A Healthcare Clinician and a Community Provider Fear for America’s Women

Across the country, many people have been outraged by the U.S Supreme Court’s recent decision in overturning Roe v. Wade, an almost 50 year precedent. In the Dobbs v. Jackson’s Women’s Health Organization decision, the Court ruled that “the Constitution of the United States does not confer a right to abortion; Roe and Casey are overruled; and the authority to regulate abortion is returned to the people and their elected representatives.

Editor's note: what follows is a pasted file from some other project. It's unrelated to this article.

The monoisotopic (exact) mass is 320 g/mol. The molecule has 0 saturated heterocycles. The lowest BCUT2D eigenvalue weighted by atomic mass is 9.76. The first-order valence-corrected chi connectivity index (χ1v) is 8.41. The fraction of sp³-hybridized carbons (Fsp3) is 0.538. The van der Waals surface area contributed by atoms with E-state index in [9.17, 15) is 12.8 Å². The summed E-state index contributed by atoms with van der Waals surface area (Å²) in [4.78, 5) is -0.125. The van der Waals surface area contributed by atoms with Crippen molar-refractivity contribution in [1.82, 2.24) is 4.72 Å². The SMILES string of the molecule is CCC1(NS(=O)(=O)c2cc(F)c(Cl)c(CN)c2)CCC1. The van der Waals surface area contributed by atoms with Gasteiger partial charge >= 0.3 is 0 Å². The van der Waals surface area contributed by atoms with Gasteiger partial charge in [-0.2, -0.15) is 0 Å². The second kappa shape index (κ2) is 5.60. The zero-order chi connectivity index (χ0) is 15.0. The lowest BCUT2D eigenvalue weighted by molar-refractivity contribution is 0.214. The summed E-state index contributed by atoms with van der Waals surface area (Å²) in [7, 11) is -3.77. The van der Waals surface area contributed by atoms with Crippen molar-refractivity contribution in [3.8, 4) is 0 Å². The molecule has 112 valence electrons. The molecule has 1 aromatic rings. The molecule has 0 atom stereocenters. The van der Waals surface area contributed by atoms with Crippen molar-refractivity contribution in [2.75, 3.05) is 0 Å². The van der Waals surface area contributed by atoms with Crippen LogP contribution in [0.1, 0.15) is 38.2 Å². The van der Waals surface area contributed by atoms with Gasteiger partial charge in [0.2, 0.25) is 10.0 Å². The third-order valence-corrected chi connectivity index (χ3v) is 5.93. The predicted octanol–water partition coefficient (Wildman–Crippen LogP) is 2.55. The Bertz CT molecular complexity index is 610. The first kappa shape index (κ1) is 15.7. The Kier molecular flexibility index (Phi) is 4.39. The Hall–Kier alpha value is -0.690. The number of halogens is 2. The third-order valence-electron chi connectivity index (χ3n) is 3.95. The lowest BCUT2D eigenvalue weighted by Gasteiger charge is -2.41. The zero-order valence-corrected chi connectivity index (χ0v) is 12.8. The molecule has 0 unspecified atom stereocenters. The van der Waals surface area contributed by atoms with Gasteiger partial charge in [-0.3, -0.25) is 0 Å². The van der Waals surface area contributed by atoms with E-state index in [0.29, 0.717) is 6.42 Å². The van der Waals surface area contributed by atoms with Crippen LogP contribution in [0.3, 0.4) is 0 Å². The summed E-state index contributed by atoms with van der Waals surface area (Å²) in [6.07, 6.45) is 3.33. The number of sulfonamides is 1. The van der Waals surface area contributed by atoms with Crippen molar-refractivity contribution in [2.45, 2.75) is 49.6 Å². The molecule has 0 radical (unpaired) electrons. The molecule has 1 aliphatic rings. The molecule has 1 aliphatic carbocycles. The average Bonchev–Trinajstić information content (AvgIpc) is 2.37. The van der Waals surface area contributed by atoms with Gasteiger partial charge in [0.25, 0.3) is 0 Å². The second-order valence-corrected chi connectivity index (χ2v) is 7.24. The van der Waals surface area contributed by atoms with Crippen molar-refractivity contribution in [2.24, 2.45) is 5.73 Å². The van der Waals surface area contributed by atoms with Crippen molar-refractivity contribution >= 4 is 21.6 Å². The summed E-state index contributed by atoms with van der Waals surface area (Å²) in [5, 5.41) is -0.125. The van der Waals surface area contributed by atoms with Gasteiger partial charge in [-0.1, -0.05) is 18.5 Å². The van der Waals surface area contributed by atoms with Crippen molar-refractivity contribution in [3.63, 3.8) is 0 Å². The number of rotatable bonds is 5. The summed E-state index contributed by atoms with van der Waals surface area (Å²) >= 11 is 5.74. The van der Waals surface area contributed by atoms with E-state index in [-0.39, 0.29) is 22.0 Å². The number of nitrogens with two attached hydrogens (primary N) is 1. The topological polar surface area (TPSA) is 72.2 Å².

Abortion was first legalized throughout the United States in 1973 after the Supreme Court ruled in favor of Roe. Through a visual timeline, ABC News explains that Roe v. Wade was brought to the Supreme Court in 1971 when an unmarried pregnant woman, referred to as “Jane Roe” in court documents for anonymity purposes, challenged a state law in Texas that made it illegal for doctors to perform abortions, with the exception of life and death cases states began to have more inclusive abortion laws. Alabama and Massachusetts permitted abortions in the condition that a women’s physical health was at stake, while Mississippi only allowed it in the instance of rape or incest. To legally undergo the procedure, women would often travel to other states where abortions were permitted. A couple years later the Supreme Court legalized abortions in the United States.